Since 2012, President Xi Jinping has mounted an aggressive anti-corruption campaign against the so-called “tigers and flies,” corrupt officials at the highest levels of the Chinese Communist Party (CCP) as well as local bureaucrats and businessmen throughout the country. Over 1500 officials have been prosecuted for corruption so far, including Xu Caihou, chairman of the Central Military Commission and Zhou Yongkang, a member of the Politburo Standing Committee and head of China's security services.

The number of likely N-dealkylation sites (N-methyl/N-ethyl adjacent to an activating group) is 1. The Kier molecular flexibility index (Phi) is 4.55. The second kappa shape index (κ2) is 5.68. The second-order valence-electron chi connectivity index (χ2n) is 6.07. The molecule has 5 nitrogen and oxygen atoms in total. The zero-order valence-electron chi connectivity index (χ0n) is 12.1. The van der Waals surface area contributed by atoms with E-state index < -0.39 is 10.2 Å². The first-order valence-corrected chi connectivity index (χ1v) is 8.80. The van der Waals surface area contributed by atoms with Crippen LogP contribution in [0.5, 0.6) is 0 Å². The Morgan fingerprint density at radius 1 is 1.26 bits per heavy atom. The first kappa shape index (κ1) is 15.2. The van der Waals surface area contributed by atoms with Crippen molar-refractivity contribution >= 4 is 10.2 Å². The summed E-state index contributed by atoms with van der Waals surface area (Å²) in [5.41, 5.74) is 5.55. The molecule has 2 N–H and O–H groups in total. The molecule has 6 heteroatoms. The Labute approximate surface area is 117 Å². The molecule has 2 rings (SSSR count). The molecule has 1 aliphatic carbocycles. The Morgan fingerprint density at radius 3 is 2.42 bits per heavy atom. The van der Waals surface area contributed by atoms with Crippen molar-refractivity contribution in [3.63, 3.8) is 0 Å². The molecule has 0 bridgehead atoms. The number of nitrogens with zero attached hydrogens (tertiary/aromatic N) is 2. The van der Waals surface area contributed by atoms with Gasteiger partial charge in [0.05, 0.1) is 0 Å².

Accompanying the effort to root out corruption in the CCP is a tightening of controls on Chinese society. There has been a crackdown on social media and the Internet in addition to arrests and detentions of feminists, environmental activists, journalists, and civil rights lawyers. Party members were warned not to hold “improper discussions” on government policy, and in March, President Xi visited the People’s Daily, the Xinhua News Agency, and CCTV, insisting that editors and reporters pledge loyalty to the party. “They must love the party, protect the party, and closely align themselves with the party leadership in thought, politics and action,” Xi said.